Exploring differences among illegal activities in the Ugalla Game Reserve of western Tanzania
Conservation efforts in Tanzania rarely assess the extent to which different resource user activities are related. This study aimed to explore the differences among various illegal activities occurring in Ugalla Game Reserve, western Tanzania. The study used a combination of ranger–collected data, from 2003 to 2010, and foot surveys of illegal activity signs in the reserve. Illegal activity signs were recorded for five different types of offence: illegal fishing, bushmeat hunting, illegal logging, other activity (any sign that indicated any other type of unauthorised user presence) and honey gathering. The most frequent activity was logging (602 signs; 58% of offenders arrested), followed by bushmeat hunting (106; 25%). Illegal activity signs varied spatially across the reserve (F4, 563.9 = 11.50, p < 0.001; GLMM). For example, loggers seemed to concentrate their activities at East Ugalla more than West Ugalla, whereas hunters mostly performed their behaviour in the southern Ugalla. Saws, guns, fishing nets and other personal belongings were used for resource extraction. The analysis of confiscated illegal resource user belongings suggested little overlap between illegal activities. The first three axes of a canonical variate analysis clearly separated each of the types of illegal resource user belongings from every other type. On balance, different types of illegal activity are concentrated in specific areas within the reserve; and offenders used different methods to conduct these activities, which present a different level of threat to conservation efforts. Thus, anti–poaching patrols should consider the nature and distribution pattern of each illegal activity separately to devise more effective ways of controlling them. Indeed, more work is still needed to well understand key drivers of resources exploitation and the governance context framing the management of Ugalla.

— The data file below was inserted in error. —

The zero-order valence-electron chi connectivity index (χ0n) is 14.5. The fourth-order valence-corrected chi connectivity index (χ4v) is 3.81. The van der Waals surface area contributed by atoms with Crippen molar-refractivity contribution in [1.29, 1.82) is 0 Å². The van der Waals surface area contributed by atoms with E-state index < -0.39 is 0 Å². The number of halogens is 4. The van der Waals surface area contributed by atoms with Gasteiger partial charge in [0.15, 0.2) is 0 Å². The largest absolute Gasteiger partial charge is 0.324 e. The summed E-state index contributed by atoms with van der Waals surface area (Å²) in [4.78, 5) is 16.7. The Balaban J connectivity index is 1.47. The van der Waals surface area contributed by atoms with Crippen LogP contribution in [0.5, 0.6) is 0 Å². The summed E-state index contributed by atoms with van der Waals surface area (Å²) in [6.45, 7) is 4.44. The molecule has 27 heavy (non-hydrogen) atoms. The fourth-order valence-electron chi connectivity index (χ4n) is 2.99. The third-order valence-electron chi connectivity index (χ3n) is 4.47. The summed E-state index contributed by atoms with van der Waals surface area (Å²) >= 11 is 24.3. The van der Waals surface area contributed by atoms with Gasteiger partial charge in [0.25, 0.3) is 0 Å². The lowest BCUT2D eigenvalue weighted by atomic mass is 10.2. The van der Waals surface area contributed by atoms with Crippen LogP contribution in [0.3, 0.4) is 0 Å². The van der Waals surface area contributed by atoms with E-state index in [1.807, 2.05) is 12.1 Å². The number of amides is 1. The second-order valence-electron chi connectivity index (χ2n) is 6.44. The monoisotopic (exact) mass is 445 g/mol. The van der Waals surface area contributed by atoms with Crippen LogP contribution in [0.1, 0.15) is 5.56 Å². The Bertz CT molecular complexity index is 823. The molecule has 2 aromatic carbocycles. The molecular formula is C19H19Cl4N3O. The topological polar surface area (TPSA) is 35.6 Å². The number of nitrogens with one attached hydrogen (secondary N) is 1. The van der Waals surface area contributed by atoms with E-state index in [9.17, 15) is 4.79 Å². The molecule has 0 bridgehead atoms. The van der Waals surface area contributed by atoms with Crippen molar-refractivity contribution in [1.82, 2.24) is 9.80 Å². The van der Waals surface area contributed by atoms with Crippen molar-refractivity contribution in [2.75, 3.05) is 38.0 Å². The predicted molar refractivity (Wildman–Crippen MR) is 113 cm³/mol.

Keywords: western Tanzania, illegal activities, illegal resource user belongings, illegal activity signs
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